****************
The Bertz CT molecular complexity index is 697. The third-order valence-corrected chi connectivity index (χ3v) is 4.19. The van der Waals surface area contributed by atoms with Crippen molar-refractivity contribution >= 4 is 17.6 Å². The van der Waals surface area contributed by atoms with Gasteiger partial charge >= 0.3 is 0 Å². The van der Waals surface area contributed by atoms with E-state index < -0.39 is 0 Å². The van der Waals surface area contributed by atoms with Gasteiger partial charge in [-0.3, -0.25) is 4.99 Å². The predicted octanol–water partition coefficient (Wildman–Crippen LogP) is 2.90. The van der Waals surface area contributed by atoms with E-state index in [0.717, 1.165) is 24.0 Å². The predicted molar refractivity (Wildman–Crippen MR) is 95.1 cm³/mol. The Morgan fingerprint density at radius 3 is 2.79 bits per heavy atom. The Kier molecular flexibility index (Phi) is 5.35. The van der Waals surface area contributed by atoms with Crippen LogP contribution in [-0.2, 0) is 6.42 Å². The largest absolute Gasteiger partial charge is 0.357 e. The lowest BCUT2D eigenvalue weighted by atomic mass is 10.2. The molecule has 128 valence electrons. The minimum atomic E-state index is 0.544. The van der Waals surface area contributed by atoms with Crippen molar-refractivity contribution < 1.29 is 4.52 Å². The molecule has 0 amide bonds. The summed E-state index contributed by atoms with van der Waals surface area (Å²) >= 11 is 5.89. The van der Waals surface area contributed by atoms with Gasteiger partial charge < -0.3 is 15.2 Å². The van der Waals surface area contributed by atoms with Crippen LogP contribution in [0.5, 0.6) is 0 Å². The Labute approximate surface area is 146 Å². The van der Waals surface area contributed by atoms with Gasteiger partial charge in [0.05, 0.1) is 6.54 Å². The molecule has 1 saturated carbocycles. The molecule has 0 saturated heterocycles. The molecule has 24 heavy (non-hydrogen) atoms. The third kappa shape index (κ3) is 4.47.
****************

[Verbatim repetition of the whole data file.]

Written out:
The Bertz CT molecular complexity index is 697. The third-order valence-corrected chi connectivity index (χ3v) is 4.19. The van der Waals surface area contributed by atoms with Crippen molar-refractivity contribution >= 4 is 17.6 Å². The van der Waals surface area contributed by atoms with Gasteiger partial charge >= 0.3 is 0 Å². The van der Waals surface area contributed by atoms with E-state index < -0.39 is 0 Å². The van der Waals surface area contributed by atoms with Gasteiger partial charge in [-0.3, -0.25) is 4.99 Å². The predicted octanol–water partition coefficient (Wildman–Crippen LogP) is 2.90. The van der Waals surface area contributed by atoms with E-state index in [0.717, 1.165) is 24.0 Å². The predicted molar refractivity (Wildman–Crippen MR) is 95.1 cm³/mol. The Morgan fingerprint density at radius 3 is 2.79 bits per heavy atom. The Kier molecular flexibility index (Phi) is 5.35. The van der Waals surface area contributed by atoms with Crippen LogP contribution in [-0.2, 0) is 6.42 Å². The largest absolute Gasteiger partial charge is 0.357 e. The lowest BCUT2D eigenvalue weighted by atomic mass is 10.2. The molecule has 128 valence electrons. The minimum atomic E-state index is 0.544. The van der Waals surface area contributed by atoms with Crippen molar-refractivity contribution < 1.29 is 4.52 Å². The molecule has 0 amide bonds. The summed E-state index contributed by atoms with van der Waals surface area (Å²) >= 11 is 5.89. The van der Waals surface area contributed by atoms with Gasteiger partial charge < -0.3 is 15.2 Å². The van der Waals surface area contributed by atoms with Crippen LogP contribution in [0.5, 0.6) is 0 Å². The Labute approximate surface area is 146 Å². The van der Waals surface area contributed by atoms with Gasteiger partial charge in [0.05, 0.1) is 6.54 Å². The molecule has 1 saturated carbocycles. The molecule has 0 saturated heterocycles. The molecule has 24 heavy (non-hydrogen) atoms. The third kappa shape index (κ3) is 4.47.